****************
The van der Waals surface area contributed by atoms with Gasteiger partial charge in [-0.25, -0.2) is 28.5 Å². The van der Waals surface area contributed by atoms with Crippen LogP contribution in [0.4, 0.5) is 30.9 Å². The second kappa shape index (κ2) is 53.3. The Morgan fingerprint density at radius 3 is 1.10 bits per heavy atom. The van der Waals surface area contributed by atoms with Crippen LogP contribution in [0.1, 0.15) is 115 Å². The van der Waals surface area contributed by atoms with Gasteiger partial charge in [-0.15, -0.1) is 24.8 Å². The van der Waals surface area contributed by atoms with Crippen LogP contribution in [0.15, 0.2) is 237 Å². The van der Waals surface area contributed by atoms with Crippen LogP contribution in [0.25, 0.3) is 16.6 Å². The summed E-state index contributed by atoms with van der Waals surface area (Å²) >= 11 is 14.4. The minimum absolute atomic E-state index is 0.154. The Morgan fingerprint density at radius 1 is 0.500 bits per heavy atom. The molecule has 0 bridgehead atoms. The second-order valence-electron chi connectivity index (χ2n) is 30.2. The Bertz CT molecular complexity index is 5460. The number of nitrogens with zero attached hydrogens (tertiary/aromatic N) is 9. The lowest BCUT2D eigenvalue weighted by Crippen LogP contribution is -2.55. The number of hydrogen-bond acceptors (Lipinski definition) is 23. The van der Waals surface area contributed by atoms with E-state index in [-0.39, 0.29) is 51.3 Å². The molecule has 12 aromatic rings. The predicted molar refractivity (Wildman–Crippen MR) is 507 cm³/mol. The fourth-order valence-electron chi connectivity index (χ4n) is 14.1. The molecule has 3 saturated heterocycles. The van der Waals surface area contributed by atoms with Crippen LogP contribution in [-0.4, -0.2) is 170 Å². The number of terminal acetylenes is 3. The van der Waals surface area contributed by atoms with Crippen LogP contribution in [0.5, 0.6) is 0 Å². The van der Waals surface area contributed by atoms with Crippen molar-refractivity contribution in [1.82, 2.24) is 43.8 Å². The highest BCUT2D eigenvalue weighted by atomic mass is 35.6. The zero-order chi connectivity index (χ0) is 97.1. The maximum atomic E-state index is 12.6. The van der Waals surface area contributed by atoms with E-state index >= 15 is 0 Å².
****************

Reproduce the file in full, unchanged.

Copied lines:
The van der Waals surface area contributed by atoms with Gasteiger partial charge in [-0.25, -0.2) is 28.5 Å². The van der Waals surface area contributed by atoms with Crippen LogP contribution in [0.4, 0.5) is 30.9 Å². The second kappa shape index (κ2) is 53.3. The Morgan fingerprint density at radius 3 is 1.10 bits per heavy atom. The van der Waals surface area contributed by atoms with Crippen LogP contribution in [0.1, 0.15) is 115 Å². The van der Waals surface area contributed by atoms with Gasteiger partial charge in [-0.15, -0.1) is 24.8 Å². The van der Waals surface area contributed by atoms with Crippen LogP contribution in [0.15, 0.2) is 237 Å². The van der Waals surface area contributed by atoms with Crippen LogP contribution in [0.25, 0.3) is 16.6 Å². The summed E-state index contributed by atoms with van der Waals surface area (Å²) >= 11 is 14.4. The minimum absolute atomic E-state index is 0.154. The Morgan fingerprint density at radius 1 is 0.500 bits per heavy atom. The molecule has 0 bridgehead atoms. The second-order valence-electron chi connectivity index (χ2n) is 30.2. The Bertz CT molecular complexity index is 5460. The number of nitrogens with zero attached hydrogens (tertiary/aromatic N) is 9. The lowest BCUT2D eigenvalue weighted by Crippen LogP contribution is -2.55. The number of hydrogen-bond acceptors (Lipinski definition) is 23. The van der Waals surface area contributed by atoms with E-state index in [-0.39, 0.29) is 51.3 Å². The molecule has 12 aromatic rings. The predicted molar refractivity (Wildman–Crippen MR) is 507 cm³/mol. The fourth-order valence-electron chi connectivity index (χ4n) is 14.1. The molecule has 3 saturated heterocycles. The van der Waals surface area contributed by atoms with Crippen LogP contribution in [-0.4, -0.2) is 170 Å². The number of terminal acetylenes is 3. The van der Waals surface area contributed by atoms with Crippen LogP contribution in [0.5, 0.6) is 0 Å². The van der Waals surface area contributed by atoms with Crippen molar-refractivity contribution in [1.82, 2.24) is 43.8 Å². The highest BCUT2D eigenvalue weighted by atomic mass is 35.6. The zero-order chi connectivity index (χ0) is 97.1. The maximum atomic E-state index is 12.6. The van der Waals surface area contributed by atoms with E-state index >= 15 is 0 Å².